207275 Changes in performance of inpatient rehabilitation hospitals after PPS

Monday, November 9, 2009

Jon M. Thompson, PhD , Health Services Administration Program, James Madison University, Harrisonburg, VA
Michael J. McCue, DBA , Department of Health Administration, Virginia Commonwealth University, Medical College of Virginia, Richmond, VA
Inpatient rehabilitation hospitals provide specialized clinical services to individuals in order to restore physical and cognitive functioning. These facilities have been reimbursed by Medicare under a cost-based system, but in 2002, Medicare implemented a rehabilitation prospective payment system (PPS). Despite the implementation of a PPS for rehabilitation, there is a lack of published research addressing operating and financial performance of these facilities. Using data from the Centers for Medicare and Medicaid Services, we examined performance of these facilities in the pre- and post-PPS periods for for-profit and non-profit freestanding inpatient rehabilitation hospitals to test for pre- and post-PPS differences within the ownership groups. Our final sample was 140, and was comprised of 44 non-profit hospitals and 96 for-profit hospitals both pre- and post PPS. We utilized a pair-wise comparison test (t-test comparison) to measure the significance of differences in each performance variable between pre- and post-PPS periods, by ownership group. Findings indicate that both non-profit and for-profit rehabilitation hospitals reduced length of stay and operating expense per adjusted discharge, while both groups increased discharges and increased profitability. Within the for-profit group, the percentage of Medicare discharges increased. Practice and policy implications of these findings are discussed.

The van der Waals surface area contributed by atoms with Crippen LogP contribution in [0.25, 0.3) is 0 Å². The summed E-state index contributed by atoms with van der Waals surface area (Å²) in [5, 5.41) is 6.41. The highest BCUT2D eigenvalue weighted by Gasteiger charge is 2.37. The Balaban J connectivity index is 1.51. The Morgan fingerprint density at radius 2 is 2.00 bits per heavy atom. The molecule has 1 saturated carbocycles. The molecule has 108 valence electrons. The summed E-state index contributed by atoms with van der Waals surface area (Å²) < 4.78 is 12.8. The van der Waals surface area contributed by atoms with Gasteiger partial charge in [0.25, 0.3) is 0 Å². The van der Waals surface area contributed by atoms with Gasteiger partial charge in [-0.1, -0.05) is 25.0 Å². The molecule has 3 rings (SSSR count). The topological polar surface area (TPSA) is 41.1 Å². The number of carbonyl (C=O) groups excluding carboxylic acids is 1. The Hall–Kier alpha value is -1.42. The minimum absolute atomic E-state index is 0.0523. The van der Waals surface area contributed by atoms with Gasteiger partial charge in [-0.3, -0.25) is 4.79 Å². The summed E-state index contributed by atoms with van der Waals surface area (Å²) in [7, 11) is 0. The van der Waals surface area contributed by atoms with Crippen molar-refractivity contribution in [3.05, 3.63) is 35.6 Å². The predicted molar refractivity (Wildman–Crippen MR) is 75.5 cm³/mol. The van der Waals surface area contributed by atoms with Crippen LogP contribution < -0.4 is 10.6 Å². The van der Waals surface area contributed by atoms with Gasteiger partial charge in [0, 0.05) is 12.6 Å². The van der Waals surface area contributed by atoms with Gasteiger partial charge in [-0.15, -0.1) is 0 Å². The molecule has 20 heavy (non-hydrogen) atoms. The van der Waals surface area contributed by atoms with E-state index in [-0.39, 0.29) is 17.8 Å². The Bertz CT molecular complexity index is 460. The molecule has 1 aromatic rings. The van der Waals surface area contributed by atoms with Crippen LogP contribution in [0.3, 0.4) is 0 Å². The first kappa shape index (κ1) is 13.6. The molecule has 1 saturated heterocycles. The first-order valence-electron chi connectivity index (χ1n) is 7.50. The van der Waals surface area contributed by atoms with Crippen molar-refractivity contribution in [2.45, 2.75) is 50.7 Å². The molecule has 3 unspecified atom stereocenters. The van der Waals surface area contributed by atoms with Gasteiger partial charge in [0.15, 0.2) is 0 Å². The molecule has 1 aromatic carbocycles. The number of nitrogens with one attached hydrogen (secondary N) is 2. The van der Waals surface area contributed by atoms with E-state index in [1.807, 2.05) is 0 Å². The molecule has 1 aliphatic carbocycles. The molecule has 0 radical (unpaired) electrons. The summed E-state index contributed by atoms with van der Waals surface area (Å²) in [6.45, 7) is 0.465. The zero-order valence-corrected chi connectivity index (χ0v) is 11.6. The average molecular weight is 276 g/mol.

Learning Objectives:
1) Identify the features of the PPS for rehabilitation. 2) Explain the ways for-profit and not-for-profit rehabilitation hospitals have adapted to PPS. 3) Discuss relationship of theory of organizational adaptation to practice.

Presenting author's disclosure statement:

Qualified on the content I am responsible for because: I have conducted this research, and have presented at many prior APHA Annual Meetings on this and other topics.
Any relevant financial relationships? No

I agree to comply with the American Public Health Association Conflict of Interest and Commercial Support Guidelines, and to disclose to the participants any off-label or experimental uses of a commercial product or service discussed in my presentation.